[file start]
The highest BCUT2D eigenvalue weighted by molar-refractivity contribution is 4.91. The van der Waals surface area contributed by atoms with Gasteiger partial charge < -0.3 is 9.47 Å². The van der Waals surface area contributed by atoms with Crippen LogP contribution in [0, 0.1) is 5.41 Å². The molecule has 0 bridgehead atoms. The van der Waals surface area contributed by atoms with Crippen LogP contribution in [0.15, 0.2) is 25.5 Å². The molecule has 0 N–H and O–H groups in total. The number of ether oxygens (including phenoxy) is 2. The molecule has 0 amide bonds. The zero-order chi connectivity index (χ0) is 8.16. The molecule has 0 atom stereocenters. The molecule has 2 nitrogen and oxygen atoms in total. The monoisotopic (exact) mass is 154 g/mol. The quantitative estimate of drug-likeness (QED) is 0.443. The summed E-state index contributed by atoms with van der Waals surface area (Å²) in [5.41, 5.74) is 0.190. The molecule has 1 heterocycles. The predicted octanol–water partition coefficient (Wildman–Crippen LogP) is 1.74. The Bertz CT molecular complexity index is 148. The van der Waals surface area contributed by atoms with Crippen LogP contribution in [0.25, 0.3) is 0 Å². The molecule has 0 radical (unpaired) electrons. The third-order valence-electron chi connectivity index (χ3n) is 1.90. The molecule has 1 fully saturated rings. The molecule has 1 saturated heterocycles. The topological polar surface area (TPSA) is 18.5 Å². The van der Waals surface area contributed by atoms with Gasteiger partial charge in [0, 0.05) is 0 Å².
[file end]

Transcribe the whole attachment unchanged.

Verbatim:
The highest BCUT2D eigenvalue weighted by molar-refractivity contribution is 4.91. The van der Waals surface area contributed by atoms with Gasteiger partial charge < -0.3 is 9.47 Å². The van der Waals surface area contributed by atoms with Crippen LogP contribution in [0, 0.1) is 5.41 Å². The molecule has 0 bridgehead atoms. The van der Waals surface area contributed by atoms with Crippen LogP contribution in [0.15, 0.2) is 25.5 Å². The molecule has 0 N–H and O–H groups in total. The number of ether oxygens (including phenoxy) is 2. The molecule has 0 amide bonds. The zero-order chi connectivity index (χ0) is 8.16. The molecule has 0 atom stereocenters. The molecule has 2 nitrogen and oxygen atoms in total. The monoisotopic (exact) mass is 154 g/mol. The quantitative estimate of drug-likeness (QED) is 0.443. The summed E-state index contributed by atoms with van der Waals surface area (Å²) in [5.41, 5.74) is 0.190. The molecule has 1 heterocycles. The predicted octanol–water partition coefficient (Wildman–Crippen LogP) is 1.74. The Bertz CT molecular complexity index is 148. The van der Waals surface area contributed by atoms with Crippen LogP contribution in [0.25, 0.3) is 0 Å². The molecule has 0 radical (unpaired) electrons. The third-order valence-electron chi connectivity index (χ3n) is 1.90. The molecule has 1 fully saturated rings. The molecule has 1 saturated heterocycles. The topological polar surface area (TPSA) is 18.5 Å². The van der Waals surface area contributed by atoms with Gasteiger partial charge in [0, 0.05) is 0 Å².